Oxford University is considering joining a new consortium of eight of the world's leading research universities in a venture that could lead to shared academic appointments and double degree programmes.
The new grouping - so new it has no formal title - is a direct rival to Universitas 21, the consortium launched by the Manchester University vice-chancellor, Alan Gilbert, when he was vice-chancellor of Melbourne University.
Like U21, the consortium is led by an Australian, Ian Chubb, vice-chancellor of the Australian National University since 2001 and chair of Australia's Group of Eight elite universities.
He will chair the new partnership, which also includes Yale University and the University of California, Berkeley in the US, Peking University, the National University of Singapore, Copenhagen University, ETH Zurich and Tokyo University, in the run-up to its launch next January.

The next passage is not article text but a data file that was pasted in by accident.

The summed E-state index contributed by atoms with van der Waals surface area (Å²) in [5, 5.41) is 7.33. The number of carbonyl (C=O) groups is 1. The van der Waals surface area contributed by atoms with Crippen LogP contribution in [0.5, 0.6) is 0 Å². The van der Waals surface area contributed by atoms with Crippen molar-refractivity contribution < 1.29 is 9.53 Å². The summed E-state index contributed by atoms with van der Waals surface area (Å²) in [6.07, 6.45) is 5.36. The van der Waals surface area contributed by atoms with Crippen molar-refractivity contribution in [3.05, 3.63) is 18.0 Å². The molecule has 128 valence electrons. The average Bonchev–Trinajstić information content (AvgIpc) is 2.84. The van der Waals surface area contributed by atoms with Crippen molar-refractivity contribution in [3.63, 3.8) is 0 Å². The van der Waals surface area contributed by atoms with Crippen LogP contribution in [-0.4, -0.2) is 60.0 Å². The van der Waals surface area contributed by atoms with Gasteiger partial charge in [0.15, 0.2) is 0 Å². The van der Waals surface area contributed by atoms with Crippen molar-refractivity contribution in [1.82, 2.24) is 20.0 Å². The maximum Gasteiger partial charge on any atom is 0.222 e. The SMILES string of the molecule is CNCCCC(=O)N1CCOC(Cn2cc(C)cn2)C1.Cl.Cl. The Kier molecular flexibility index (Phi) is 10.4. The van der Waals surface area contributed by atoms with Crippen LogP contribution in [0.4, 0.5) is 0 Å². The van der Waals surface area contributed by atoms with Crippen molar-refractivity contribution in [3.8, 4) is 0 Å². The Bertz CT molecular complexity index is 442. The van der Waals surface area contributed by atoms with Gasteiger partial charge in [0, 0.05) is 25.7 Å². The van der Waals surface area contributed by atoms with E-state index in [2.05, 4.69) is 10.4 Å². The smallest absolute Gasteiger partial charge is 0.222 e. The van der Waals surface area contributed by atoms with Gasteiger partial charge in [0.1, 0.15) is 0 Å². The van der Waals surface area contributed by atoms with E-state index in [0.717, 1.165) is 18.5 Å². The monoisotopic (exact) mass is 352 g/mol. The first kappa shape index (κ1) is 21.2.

The partnership will aim to increase opportunities for global research, teaching and learning through faculty collaboration and exchange, research training cooperation, undergraduate and postgraduate student exchange, joint/ double degree programmes, exchange of best practices and protocols, and benchmarking.
There is a small overlap with U21 - Peking and the National University of Singapore are members of both organisations.
Professor Chubb said: "The partnership comprises a selected group of research-intensive universities that share similar values, a global vision and a commitment to educating future world leaders."
An Oxford spokesman said: "Oxford held preliminary discussions with representatives from the ANU and NUS earlier in the year, and we will be joining the scoping discussions with the members of the partnership this month. However, no decision will be taken until after the late July meetings or before the university's council has been able to consider the proposals formally."